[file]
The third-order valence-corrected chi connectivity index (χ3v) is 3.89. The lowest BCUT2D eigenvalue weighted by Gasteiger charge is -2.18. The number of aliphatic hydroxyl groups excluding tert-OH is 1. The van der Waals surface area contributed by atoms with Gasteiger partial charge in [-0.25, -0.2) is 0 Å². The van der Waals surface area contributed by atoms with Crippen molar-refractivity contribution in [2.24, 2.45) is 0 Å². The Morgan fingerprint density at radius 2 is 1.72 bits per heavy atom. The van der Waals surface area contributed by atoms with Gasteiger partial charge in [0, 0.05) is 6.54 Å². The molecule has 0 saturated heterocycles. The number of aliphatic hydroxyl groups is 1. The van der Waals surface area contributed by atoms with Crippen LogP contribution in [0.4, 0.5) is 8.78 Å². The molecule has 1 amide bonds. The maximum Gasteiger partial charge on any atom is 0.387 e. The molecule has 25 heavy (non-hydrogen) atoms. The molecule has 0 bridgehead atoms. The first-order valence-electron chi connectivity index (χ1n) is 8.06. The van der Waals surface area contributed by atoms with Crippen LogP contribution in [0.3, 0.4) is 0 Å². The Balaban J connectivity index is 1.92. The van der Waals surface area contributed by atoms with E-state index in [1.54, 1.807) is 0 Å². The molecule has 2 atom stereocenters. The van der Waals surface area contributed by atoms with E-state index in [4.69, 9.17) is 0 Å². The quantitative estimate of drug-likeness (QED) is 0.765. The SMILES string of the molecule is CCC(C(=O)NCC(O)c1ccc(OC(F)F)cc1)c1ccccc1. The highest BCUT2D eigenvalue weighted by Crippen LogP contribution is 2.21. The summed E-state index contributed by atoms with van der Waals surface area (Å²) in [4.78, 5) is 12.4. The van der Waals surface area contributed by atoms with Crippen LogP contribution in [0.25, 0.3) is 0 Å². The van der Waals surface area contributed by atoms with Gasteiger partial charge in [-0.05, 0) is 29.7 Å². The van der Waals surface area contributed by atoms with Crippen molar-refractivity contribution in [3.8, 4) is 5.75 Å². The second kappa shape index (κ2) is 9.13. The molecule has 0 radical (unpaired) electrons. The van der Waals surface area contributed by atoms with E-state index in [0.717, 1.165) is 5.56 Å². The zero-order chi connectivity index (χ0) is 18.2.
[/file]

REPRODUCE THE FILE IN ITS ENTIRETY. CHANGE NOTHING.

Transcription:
The third-order valence-corrected chi connectivity index (χ3v) is 3.89. The lowest BCUT2D eigenvalue weighted by Gasteiger charge is -2.18. The number of aliphatic hydroxyl groups excluding tert-OH is 1. The van der Waals surface area contributed by atoms with Gasteiger partial charge in [-0.25, -0.2) is 0 Å². The van der Waals surface area contributed by atoms with Crippen molar-refractivity contribution in [2.24, 2.45) is 0 Å². The Morgan fingerprint density at radius 2 is 1.72 bits per heavy atom. The van der Waals surface area contributed by atoms with Gasteiger partial charge in [0, 0.05) is 6.54 Å². The molecule has 0 saturated heterocycles. The number of aliphatic hydroxyl groups is 1. The van der Waals surface area contributed by atoms with Crippen LogP contribution in [0.4, 0.5) is 8.78 Å². The molecule has 1 amide bonds. The maximum Gasteiger partial charge on any atom is 0.387 e. The molecule has 25 heavy (non-hydrogen) atoms. The molecule has 0 bridgehead atoms. The first-order valence-electron chi connectivity index (χ1n) is 8.06. The van der Waals surface area contributed by atoms with Crippen LogP contribution in [0.3, 0.4) is 0 Å². The Balaban J connectivity index is 1.92. The van der Waals surface area contributed by atoms with E-state index in [1.54, 1.807) is 0 Å². The molecule has 2 atom stereocenters. The van der Waals surface area contributed by atoms with E-state index in [4.69, 9.17) is 0 Å². The quantitative estimate of drug-likeness (QED) is 0.765. The SMILES string of the molecule is CCC(C(=O)NCC(O)c1ccc(OC(F)F)cc1)c1ccccc1. The highest BCUT2D eigenvalue weighted by Crippen LogP contribution is 2.21. The summed E-state index contributed by atoms with van der Waals surface area (Å²) in [4.78, 5) is 12.4. The van der Waals surface area contributed by atoms with Crippen LogP contribution in [0.25, 0.3) is 0 Å². The van der Waals surface area contributed by atoms with Gasteiger partial charge in [-0.05, 0) is 29.7 Å². The van der Waals surface area contributed by atoms with Crippen molar-refractivity contribution in [3.8, 4) is 5.75 Å². The second kappa shape index (κ2) is 9.13. The molecule has 0 radical (unpaired) electrons. The van der Waals surface area contributed by atoms with E-state index in [0.717, 1.165) is 5.56 Å². The zero-order chi connectivity index (χ0) is 18.2.